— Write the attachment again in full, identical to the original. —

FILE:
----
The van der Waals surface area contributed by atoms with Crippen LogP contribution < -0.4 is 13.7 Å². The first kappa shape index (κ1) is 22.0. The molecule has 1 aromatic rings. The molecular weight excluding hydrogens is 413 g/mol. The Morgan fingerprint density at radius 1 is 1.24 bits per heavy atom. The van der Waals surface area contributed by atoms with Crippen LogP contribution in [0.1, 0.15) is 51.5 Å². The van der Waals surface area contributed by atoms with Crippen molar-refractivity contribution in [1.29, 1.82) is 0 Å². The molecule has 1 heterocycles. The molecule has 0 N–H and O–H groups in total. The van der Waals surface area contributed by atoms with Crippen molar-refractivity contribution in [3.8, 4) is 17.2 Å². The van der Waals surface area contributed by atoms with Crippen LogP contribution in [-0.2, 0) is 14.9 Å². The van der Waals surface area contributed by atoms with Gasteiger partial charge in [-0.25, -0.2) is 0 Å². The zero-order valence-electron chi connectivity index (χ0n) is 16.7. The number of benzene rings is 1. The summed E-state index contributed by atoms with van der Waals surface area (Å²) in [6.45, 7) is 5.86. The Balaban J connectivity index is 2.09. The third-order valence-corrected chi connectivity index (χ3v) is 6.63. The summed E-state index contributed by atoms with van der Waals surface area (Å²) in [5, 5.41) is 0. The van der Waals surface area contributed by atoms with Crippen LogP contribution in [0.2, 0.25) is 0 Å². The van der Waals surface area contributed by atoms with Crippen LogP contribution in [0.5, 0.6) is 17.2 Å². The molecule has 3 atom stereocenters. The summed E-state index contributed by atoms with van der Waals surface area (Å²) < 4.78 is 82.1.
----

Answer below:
The van der Waals surface area contributed by atoms with Crippen LogP contribution < -0.4 is 13.7 Å². The first kappa shape index (κ1) is 22.0. The molecule has 1 aromatic rings. The molecular weight excluding hydrogens is 413 g/mol. The Morgan fingerprint density at radius 1 is 1.24 bits per heavy atom. The van der Waals surface area contributed by atoms with Crippen LogP contribution in [0.1, 0.15) is 51.5 Å². The van der Waals surface area contributed by atoms with Crippen molar-refractivity contribution in [1.29, 1.82) is 0 Å². The molecule has 1 heterocycles. The molecule has 0 N–H and O–H groups in total. The van der Waals surface area contributed by atoms with Crippen molar-refractivity contribution in [3.8, 4) is 17.2 Å². The van der Waals surface area contributed by atoms with Crippen LogP contribution in [-0.2, 0) is 14.9 Å². The van der Waals surface area contributed by atoms with Gasteiger partial charge in [-0.25, -0.2) is 0 Å². The zero-order valence-electron chi connectivity index (χ0n) is 16.7. The number of benzene rings is 1. The summed E-state index contributed by atoms with van der Waals surface area (Å²) in [6.45, 7) is 5.86. The Balaban J connectivity index is 2.09. The third-order valence-corrected chi connectivity index (χ3v) is 6.63. The summed E-state index contributed by atoms with van der Waals surface area (Å²) in [5, 5.41) is 0. The van der Waals surface area contributed by atoms with Crippen LogP contribution in [0.2, 0.25) is 0 Å². The van der Waals surface area contributed by atoms with Crippen LogP contribution in [0.5, 0.6) is 17.2 Å². The molecule has 3 atom stereocenters. The summed E-state index contributed by atoms with van der Waals surface area (Å²) < 4.78 is 82.1.